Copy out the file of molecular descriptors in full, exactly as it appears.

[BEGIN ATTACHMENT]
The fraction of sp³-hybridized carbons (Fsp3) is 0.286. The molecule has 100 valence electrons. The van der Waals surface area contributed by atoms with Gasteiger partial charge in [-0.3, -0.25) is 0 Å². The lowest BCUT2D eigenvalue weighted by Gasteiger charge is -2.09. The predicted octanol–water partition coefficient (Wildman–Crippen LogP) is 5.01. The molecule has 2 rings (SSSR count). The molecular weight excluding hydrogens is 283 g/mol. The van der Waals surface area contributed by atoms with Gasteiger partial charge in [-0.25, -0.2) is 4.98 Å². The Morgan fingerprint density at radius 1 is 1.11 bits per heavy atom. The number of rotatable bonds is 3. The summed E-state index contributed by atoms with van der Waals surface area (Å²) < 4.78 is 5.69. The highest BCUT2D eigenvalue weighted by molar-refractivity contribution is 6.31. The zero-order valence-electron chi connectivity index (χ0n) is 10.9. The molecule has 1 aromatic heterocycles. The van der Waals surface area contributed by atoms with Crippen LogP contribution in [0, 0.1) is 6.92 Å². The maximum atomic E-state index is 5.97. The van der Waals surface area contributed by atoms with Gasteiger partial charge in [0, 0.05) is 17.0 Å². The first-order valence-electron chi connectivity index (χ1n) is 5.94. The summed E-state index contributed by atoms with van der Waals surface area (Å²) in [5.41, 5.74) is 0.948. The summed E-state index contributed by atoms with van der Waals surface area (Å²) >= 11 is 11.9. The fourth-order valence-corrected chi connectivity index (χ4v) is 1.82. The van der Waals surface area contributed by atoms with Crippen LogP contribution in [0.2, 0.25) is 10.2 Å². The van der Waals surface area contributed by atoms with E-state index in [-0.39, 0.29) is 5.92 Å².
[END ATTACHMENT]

The fraction of sp³-hybridized carbons (Fsp3) is 0.286. The molecule has 100 valence electrons. The van der Waals surface area contributed by atoms with Gasteiger partial charge in [-0.3, -0.25) is 0 Å². The lowest BCUT2D eigenvalue weighted by Gasteiger charge is -2.09. The predicted octanol–water partition coefficient (Wildman–Crippen LogP) is 5.01. The molecule has 2 rings (SSSR count). The molecular weight excluding hydrogens is 283 g/mol. The van der Waals surface area contributed by atoms with Gasteiger partial charge in [-0.25, -0.2) is 4.98 Å². The Morgan fingerprint density at radius 1 is 1.11 bits per heavy atom. The number of rotatable bonds is 3. The summed E-state index contributed by atoms with van der Waals surface area (Å²) < 4.78 is 5.69. The highest BCUT2D eigenvalue weighted by molar-refractivity contribution is 6.31. The zero-order valence-electron chi connectivity index (χ0n) is 10.9. The molecule has 1 aromatic heterocycles. The van der Waals surface area contributed by atoms with Crippen LogP contribution in [0, 0.1) is 6.92 Å². The maximum atomic E-state index is 5.97. The van der Waals surface area contributed by atoms with Gasteiger partial charge in [0, 0.05) is 17.0 Å². The first-order valence-electron chi connectivity index (χ1n) is 5.94. The summed E-state index contributed by atoms with van der Waals surface area (Å²) in [5.41, 5.74) is 0.948. The summed E-state index contributed by atoms with van der Waals surface area (Å²) >= 11 is 11.9. The fourth-order valence-corrected chi connectivity index (χ4v) is 1.82. The van der Waals surface area contributed by atoms with Crippen LogP contribution in [0.2, 0.25) is 10.2 Å². The van der Waals surface area contributed by atoms with E-state index in [-0.39, 0.29) is 5.92 Å².